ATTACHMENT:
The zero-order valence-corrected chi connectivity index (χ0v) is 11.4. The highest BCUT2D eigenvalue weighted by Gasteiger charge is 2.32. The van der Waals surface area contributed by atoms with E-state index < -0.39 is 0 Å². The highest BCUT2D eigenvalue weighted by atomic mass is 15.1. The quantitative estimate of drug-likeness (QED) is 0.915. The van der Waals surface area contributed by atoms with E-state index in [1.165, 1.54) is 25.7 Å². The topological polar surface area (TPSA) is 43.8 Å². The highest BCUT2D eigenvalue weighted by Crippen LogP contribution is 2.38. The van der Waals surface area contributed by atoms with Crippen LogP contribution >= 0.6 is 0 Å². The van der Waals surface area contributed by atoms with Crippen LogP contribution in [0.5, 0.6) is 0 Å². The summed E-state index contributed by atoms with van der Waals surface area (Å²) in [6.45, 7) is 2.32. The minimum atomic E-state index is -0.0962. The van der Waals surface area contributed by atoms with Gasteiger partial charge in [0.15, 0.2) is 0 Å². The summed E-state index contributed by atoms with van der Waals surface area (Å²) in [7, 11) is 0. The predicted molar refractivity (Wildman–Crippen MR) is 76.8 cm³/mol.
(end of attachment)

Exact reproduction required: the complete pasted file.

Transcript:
The zero-order valence-corrected chi connectivity index (χ0v) is 11.4. The highest BCUT2D eigenvalue weighted by Gasteiger charge is 2.32. The van der Waals surface area contributed by atoms with E-state index < -0.39 is 0 Å². The highest BCUT2D eigenvalue weighted by atomic mass is 15.1. The quantitative estimate of drug-likeness (QED) is 0.915. The van der Waals surface area contributed by atoms with E-state index in [1.165, 1.54) is 25.7 Å². The topological polar surface area (TPSA) is 43.8 Å². The highest BCUT2D eigenvalue weighted by Crippen LogP contribution is 2.38. The van der Waals surface area contributed by atoms with Crippen LogP contribution >= 0.6 is 0 Å². The van der Waals surface area contributed by atoms with Crippen LogP contribution in [0.5, 0.6) is 0 Å². The summed E-state index contributed by atoms with van der Waals surface area (Å²) in [6.45, 7) is 2.32. The minimum atomic E-state index is -0.0962. The van der Waals surface area contributed by atoms with Gasteiger partial charge in [0.15, 0.2) is 0 Å². The summed E-state index contributed by atoms with van der Waals surface area (Å²) in [7, 11) is 0. The predicted molar refractivity (Wildman–Crippen MR) is 76.8 cm³/mol.